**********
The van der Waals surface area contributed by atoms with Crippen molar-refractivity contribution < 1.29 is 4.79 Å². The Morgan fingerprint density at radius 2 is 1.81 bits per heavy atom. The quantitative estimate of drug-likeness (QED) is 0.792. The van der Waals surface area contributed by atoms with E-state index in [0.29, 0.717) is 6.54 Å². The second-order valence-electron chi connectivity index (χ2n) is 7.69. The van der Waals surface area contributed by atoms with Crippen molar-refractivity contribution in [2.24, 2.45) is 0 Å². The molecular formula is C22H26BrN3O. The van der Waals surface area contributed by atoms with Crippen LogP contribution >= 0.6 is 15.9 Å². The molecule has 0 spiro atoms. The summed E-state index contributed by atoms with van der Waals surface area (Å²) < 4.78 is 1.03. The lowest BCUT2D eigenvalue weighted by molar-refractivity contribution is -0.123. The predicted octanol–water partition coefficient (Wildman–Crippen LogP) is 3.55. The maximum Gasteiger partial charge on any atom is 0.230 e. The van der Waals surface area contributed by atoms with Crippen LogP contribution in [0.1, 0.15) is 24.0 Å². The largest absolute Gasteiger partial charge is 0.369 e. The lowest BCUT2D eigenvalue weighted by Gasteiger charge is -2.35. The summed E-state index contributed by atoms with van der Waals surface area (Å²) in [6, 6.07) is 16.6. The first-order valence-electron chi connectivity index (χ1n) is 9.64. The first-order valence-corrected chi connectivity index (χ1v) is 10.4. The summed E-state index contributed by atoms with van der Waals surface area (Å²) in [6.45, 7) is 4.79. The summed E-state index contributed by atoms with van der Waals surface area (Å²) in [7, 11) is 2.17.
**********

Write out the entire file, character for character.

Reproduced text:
The van der Waals surface area contributed by atoms with Crippen molar-refractivity contribution < 1.29 is 4.79 Å². The Morgan fingerprint density at radius 2 is 1.81 bits per heavy atom. The quantitative estimate of drug-likeness (QED) is 0.792. The van der Waals surface area contributed by atoms with E-state index in [0.29, 0.717) is 6.54 Å². The second-order valence-electron chi connectivity index (χ2n) is 7.69. The van der Waals surface area contributed by atoms with Crippen molar-refractivity contribution in [2.24, 2.45) is 0 Å². The molecular formula is C22H26BrN3O. The van der Waals surface area contributed by atoms with Crippen LogP contribution >= 0.6 is 15.9 Å². The molecule has 0 spiro atoms. The summed E-state index contributed by atoms with van der Waals surface area (Å²) < 4.78 is 1.03. The lowest BCUT2D eigenvalue weighted by molar-refractivity contribution is -0.123. The predicted octanol–water partition coefficient (Wildman–Crippen LogP) is 3.55. The maximum Gasteiger partial charge on any atom is 0.230 e. The van der Waals surface area contributed by atoms with Crippen LogP contribution in [0.1, 0.15) is 24.0 Å². The largest absolute Gasteiger partial charge is 0.369 e. The lowest BCUT2D eigenvalue weighted by Gasteiger charge is -2.35. The summed E-state index contributed by atoms with van der Waals surface area (Å²) in [6, 6.07) is 16.6. The first-order valence-electron chi connectivity index (χ1n) is 9.64. The first-order valence-corrected chi connectivity index (χ1v) is 10.4. The summed E-state index contributed by atoms with van der Waals surface area (Å²) in [6.45, 7) is 4.79. The summed E-state index contributed by atoms with van der Waals surface area (Å²) in [7, 11) is 2.17.